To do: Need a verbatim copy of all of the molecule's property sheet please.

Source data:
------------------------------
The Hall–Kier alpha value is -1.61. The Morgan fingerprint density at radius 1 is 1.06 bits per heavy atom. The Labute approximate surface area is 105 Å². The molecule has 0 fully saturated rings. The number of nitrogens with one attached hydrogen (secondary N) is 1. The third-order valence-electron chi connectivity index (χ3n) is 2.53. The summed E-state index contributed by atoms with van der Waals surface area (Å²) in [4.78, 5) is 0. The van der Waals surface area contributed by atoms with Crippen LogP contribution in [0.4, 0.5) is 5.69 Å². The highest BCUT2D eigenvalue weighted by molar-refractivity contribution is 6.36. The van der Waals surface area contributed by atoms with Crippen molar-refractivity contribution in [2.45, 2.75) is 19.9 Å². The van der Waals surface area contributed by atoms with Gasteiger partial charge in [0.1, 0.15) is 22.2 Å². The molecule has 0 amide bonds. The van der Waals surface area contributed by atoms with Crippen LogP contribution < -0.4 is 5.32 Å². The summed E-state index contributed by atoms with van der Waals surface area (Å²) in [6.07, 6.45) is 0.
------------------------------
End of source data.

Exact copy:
The Hall–Kier alpha value is -1.61. The Morgan fingerprint density at radius 1 is 1.06 bits per heavy atom. The Labute approximate surface area is 105 Å². The molecule has 0 fully saturated rings. The number of nitrogens with one attached hydrogen (secondary N) is 1. The third-order valence-electron chi connectivity index (χ3n) is 2.53. The summed E-state index contributed by atoms with van der Waals surface area (Å²) in [4.78, 5) is 0. The van der Waals surface area contributed by atoms with Crippen LogP contribution in [0.4, 0.5) is 5.69 Å². The highest BCUT2D eigenvalue weighted by molar-refractivity contribution is 6.36. The van der Waals surface area contributed by atoms with Crippen molar-refractivity contribution in [2.45, 2.75) is 19.9 Å². The van der Waals surface area contributed by atoms with Gasteiger partial charge in [0.1, 0.15) is 22.2 Å². The molecule has 0 amide bonds. The van der Waals surface area contributed by atoms with Crippen LogP contribution < -0.4 is 5.32 Å². The summed E-state index contributed by atoms with van der Waals surface area (Å²) in [6.07, 6.45) is 0.